Great things are happening at Sexton Mountain School!  Thank you for sharing your children with us.  We have important work to do!

Fondly,


Dr. Teresa Clemens-Brower
a.k.a.  Mrs. C.-B.
Principal

Wish List 
*Playground balls (soccer and basketball)
*Mini-marshmallows for upcoming writing project

Reminder
Many of you have probably heard that one of our Sexton Mt. families had a house fire a few weeks ago.  The parents and three children are so grateful that no one was hurt in the fire, but it has still been very difficult to recover from such a loss.  Although they had insurance, it will not come close to replacing all that was lost in the fire.   Many of you have already asked how you can help.  Our counselor has experience with such events and has found a way to support the family.  If you are able to help, there is a way that you can show support and encouragement to the family during this difficult time.  We will be collecting gift card donations to give to the family.  Gift cards to help them replace clothing, kids toys, and household goods would be especially helpful.  You can do this by ordering gift cards through the Scrip Program here at school or by purchasing the gift cards on your own and dropping them off at the school office. If you want to order gift cards through Scrip, please fill out the order form and write “donation” across the top of the form.  Our Scrip coordinator will make sure that those orders are given to the family.  Thank you so much for being willing to be supportive and encouraging to this family and to help show what a caring and supportive community we have here at Sexton Mt.   Please contact Michelle Solberg, our school counselor, if you have questions.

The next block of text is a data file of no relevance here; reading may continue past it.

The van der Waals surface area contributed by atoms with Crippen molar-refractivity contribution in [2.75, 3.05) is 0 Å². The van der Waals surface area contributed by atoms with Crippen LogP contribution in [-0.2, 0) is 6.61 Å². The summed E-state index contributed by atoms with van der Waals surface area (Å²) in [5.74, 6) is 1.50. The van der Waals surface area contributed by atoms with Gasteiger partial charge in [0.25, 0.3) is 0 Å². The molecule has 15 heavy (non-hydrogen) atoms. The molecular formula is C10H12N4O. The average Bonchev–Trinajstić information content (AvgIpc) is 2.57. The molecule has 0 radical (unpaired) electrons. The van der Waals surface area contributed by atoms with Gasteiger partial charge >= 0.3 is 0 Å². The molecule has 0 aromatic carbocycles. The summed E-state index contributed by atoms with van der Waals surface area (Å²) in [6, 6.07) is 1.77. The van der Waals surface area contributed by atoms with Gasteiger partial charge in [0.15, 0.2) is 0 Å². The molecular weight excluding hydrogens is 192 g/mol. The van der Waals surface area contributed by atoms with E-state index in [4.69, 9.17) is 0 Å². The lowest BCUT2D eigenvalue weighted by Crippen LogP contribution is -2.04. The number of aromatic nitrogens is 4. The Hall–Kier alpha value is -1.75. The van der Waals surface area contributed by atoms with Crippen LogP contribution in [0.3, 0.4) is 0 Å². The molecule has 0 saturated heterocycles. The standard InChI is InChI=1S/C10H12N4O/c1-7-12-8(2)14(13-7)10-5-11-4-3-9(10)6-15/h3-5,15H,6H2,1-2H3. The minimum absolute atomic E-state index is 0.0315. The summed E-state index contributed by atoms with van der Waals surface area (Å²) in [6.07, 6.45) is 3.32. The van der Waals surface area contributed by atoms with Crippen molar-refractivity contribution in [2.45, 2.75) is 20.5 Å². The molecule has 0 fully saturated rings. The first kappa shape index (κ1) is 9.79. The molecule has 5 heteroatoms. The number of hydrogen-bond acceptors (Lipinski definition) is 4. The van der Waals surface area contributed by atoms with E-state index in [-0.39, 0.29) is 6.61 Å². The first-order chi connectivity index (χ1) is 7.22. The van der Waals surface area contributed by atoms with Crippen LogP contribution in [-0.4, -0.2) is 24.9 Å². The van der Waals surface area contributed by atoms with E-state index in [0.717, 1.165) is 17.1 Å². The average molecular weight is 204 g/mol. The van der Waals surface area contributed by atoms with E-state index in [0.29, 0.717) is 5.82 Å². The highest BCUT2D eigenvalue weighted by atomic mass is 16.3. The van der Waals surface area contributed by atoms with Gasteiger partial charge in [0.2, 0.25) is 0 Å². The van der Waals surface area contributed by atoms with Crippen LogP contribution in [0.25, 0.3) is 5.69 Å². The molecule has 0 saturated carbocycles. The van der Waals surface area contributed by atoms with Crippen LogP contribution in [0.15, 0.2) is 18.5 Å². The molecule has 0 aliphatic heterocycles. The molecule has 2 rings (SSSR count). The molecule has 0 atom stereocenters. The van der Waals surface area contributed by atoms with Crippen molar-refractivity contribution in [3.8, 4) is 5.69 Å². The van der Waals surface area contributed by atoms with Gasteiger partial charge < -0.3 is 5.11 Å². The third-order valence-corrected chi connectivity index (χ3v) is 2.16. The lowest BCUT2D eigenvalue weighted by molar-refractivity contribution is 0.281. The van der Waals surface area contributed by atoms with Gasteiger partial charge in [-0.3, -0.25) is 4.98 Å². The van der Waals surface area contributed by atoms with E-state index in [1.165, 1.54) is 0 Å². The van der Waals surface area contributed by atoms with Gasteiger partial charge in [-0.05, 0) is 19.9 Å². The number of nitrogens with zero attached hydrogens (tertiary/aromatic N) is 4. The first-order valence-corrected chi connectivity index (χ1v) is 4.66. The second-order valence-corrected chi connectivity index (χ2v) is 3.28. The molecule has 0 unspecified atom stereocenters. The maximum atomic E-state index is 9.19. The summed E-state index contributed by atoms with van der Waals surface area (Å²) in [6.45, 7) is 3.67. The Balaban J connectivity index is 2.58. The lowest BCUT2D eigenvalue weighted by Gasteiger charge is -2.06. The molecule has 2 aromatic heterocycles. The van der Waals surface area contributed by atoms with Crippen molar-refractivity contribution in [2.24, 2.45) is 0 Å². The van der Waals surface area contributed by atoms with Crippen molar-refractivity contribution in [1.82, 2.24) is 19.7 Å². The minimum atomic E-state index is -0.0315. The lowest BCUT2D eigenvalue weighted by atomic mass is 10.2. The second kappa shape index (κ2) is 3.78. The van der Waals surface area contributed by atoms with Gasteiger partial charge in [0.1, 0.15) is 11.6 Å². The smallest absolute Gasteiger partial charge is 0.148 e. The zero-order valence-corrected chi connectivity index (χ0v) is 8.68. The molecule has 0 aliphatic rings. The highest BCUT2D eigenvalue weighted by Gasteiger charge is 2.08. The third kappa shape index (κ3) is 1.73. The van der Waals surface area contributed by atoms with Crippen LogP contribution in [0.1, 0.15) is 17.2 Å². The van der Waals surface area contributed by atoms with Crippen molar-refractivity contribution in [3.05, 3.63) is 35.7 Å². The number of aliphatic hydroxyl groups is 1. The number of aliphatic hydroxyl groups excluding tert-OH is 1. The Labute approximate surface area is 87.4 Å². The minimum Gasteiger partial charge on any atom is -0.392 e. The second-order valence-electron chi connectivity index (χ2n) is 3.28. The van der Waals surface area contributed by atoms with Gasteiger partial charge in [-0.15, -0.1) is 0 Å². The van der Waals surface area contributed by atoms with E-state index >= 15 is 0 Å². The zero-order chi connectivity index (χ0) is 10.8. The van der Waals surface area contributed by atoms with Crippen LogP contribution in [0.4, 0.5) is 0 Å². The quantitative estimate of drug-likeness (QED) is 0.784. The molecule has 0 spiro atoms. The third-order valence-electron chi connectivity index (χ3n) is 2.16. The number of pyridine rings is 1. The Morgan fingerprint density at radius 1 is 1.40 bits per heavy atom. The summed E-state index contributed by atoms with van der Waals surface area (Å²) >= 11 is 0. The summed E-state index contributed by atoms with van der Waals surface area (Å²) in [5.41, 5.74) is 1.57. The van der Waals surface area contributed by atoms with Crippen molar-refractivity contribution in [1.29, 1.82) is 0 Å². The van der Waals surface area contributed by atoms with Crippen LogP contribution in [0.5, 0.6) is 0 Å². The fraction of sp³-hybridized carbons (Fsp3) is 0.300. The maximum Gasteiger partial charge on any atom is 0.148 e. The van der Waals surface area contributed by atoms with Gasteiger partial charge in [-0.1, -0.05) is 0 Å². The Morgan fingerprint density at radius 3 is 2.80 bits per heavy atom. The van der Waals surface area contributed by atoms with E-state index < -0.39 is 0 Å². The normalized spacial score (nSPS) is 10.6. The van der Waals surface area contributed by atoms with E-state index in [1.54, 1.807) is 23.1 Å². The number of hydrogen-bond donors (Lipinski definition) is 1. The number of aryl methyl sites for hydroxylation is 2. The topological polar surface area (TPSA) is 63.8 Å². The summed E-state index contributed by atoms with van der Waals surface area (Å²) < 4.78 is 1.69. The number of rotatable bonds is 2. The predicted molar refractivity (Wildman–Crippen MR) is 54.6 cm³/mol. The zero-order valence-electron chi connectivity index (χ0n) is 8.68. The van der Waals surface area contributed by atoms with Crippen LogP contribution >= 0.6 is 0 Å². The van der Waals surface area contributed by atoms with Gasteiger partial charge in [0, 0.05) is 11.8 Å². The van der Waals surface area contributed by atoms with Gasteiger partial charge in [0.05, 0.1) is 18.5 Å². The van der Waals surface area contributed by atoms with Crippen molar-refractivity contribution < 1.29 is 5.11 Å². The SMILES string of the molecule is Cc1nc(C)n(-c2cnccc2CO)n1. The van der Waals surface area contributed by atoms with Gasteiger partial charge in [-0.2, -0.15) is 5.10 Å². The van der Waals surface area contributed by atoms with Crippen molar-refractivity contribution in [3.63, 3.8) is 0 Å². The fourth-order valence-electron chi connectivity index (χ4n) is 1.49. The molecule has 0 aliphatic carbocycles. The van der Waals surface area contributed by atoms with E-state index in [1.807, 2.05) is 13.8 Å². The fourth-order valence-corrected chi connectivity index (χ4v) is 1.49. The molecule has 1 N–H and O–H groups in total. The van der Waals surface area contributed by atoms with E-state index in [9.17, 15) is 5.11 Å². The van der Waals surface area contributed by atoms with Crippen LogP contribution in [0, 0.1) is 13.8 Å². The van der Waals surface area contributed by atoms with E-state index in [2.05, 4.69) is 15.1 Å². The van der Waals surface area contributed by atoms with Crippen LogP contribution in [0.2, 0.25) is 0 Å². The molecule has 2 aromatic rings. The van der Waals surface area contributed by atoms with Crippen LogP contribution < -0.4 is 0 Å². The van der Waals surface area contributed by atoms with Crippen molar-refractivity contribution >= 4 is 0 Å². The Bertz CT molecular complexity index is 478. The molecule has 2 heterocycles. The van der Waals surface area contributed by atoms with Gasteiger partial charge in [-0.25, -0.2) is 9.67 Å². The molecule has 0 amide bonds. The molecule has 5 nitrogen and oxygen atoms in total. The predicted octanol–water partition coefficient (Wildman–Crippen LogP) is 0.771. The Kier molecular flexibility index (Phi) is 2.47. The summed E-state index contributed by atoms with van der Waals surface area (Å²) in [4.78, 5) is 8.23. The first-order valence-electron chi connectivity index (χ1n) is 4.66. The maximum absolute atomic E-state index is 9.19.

Monday, October 24, 2011

Hard Workers-October 25, 2011


Dear Sexton Mountain Families,

Great things are happening at Sexton Mountain Elementary School. Teachers are teaching, learners are learning and we have tremendous parental support.  As I visited classrooms this week, the first thing I noticed was the number of parents and grandparents hard at work in the pods, workrooms and classrooms.  One dad was making a chart, moms were preparing an Art Literacy lesson, some were correcting papers, others were playing math games and reading with children. We also had a group of parents working on the Jog-a-thon money collection, another group working on the Entertainment book fundraiser, and a dad organizing family night at a local restaurant.  These parents are busy raising money for our PTC that in turn provides amazing experiences for our kids. All our volunteers were making a difference for our learners.